There aren’t any pictures of that meal. Why? I have no idea. I suspect that the reason might be that we had quickly discovered that there was not much else to do in town besides get drunk, so we did, and had an amusing stagger back to our hilltop-perched dwellings. We awoke a bit hungover but psyched to see our amazing view. We went into town still clinging to the idea that we could rent bikes or figure out public transportation to the major archeological sites of Corsica. We were aggravated to discover that it is essentially impossible to visit Cauria, the home of three megalithic sites filled with menhirs and dolmens, without a private car. I don’t care very much about such things, but if there was one thing about B that I discovered on this trip is that there is nothing this boy likes more than piles of old rocks. Well, actually, these are the things he likes best:
1) Rocks, especially big ones, piled on top of one another by human hands, a long time ago.
2) Finding said piles of old rocks using unreliable highway maps designed for car trips, not archeological expeditions.
3) Coming up with vaguely crackpot theories about the function of said piles of old rocks in prehistoric times.
4) Climbing on said piles of old rocks like a feral child.
5) Jumping off said piles of old rocks, preferably into the sea.
For brevity in future entries about our trip, I will refer to our various “pile of old rocks” adventures using this handy numerical system. Sartène was a wicked disappointment for B because he didn’t get to experience any of the above listed primal joys. We asked the “tourist office” if there was a place we could rent bikes to visit Cauria and the supposedly dreamy Tizzano beach, but the woman laughed at the idea. I tried to soothe him with a visit to The Museum of the Prehistory (their English, not mine). It worked for me – the museum was airconditioned and I was cranky and itchy from the ever-increasing constellation of mosquito bites that now covered both of my legs. B got to exercise a bit of number 3 in the museum, arguing that the archeologists who had curated the exhibition had placed the beginning of the Bronze Age far too late in the chronology. I resisted the urge to make snoring noises. I figured that since he had listened to me kvetch about my itchy legs for 48 hours or so, it was the least I could do. Relationships are about give and take, people. We both got to experience the lovely view from the museum, which is by far the poshest place in town.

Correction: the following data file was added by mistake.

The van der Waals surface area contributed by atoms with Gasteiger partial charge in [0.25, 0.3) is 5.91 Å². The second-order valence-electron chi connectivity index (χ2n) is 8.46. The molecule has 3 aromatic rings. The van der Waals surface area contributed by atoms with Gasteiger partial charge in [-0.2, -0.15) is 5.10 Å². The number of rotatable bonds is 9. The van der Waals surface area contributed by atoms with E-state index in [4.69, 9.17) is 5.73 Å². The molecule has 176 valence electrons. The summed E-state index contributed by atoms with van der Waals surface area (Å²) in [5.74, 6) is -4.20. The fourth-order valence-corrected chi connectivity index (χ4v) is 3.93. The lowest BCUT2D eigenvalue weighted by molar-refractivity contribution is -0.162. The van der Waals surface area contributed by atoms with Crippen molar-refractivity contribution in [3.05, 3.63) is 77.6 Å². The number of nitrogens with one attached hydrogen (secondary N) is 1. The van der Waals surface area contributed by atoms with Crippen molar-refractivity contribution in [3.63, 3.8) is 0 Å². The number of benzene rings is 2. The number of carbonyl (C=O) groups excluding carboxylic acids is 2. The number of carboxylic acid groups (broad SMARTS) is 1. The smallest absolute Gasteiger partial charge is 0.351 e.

By midafternoon, we were totally out of attractions in Sartène and still had a few hours to kill before the bus to Bonifaccio arrived. We had a totally dissatisfying lunch cobbled together from a local deli consisting of a chestnut terrine (yucky and the consistency of catfood), a charcuterie plate, and cannelloni au Brocciu. At this point, we realized that cured meats were the likely culprits for our gastrointestinal distress and that we needed to lay off the lonzu for a little while. We also realized that there was little left to do in the heat besides get a cold beer, so we settled in at Idéal Bar (8 Place de la Liberation) on the main square in town. While it’s a pretty run-of-the-mill bar (with decidedly extraordinary spicy olives that they liberally distribute with drinks), it’s worth a shout-out for two reasons. Number one, the bartender/server was the first genuinely friendly person we met in Sartène. Number two, I was able to sample my second type Corsican beer:
Colomba is an easy-to-drink blonde that is infused ever-so-subtlety with myrtle. It’s good, but not Pietra good. It’s worth a try, however, especially if you like a good blonde. That’s what she said, right?
Next stop: We get to work in Bonifacio eating cephalapods of all shapes and sizes!